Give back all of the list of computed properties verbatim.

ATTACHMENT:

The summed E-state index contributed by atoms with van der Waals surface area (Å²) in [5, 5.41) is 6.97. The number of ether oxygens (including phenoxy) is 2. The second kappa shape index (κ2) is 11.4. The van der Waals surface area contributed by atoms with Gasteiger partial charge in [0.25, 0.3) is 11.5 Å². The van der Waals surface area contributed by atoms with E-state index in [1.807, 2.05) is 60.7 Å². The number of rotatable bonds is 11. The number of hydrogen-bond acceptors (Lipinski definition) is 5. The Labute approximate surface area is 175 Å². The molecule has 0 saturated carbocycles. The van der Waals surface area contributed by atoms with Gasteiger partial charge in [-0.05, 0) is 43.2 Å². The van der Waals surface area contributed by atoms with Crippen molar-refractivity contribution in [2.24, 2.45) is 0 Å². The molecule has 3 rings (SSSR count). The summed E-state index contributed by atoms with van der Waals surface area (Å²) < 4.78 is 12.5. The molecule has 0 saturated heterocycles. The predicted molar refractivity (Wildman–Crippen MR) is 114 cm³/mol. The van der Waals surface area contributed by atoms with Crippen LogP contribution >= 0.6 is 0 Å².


The summed E-state index contributed by atoms with van der Waals surface area (Å²) in [5, 5.41) is 6.97. The number of ether oxygens (including phenoxy) is 2. The second kappa shape index (κ2) is 11.4. The van der Waals surface area contributed by atoms with Gasteiger partial charge in [0.25, 0.3) is 11.5 Å². The van der Waals surface area contributed by atoms with E-state index in [1.807, 2.05) is 60.7 Å². The number of rotatable bonds is 11. The number of hydrogen-bond acceptors (Lipinski definition) is 5. The Labute approximate surface area is 175 Å². The molecule has 0 saturated carbocycles. The van der Waals surface area contributed by atoms with Gasteiger partial charge in [-0.05, 0) is 43.2 Å². The van der Waals surface area contributed by atoms with Crippen molar-refractivity contribution in [2.24, 2.45) is 0 Å². The molecule has 3 rings (SSSR count). The summed E-state index contributed by atoms with van der Waals surface area (Å²) < 4.78 is 12.5. The molecule has 0 saturated heterocycles. The predicted molar refractivity (Wildman–Crippen MR) is 114 cm³/mol. The van der Waals surface area contributed by atoms with Crippen LogP contribution >= 0.6 is 0 Å².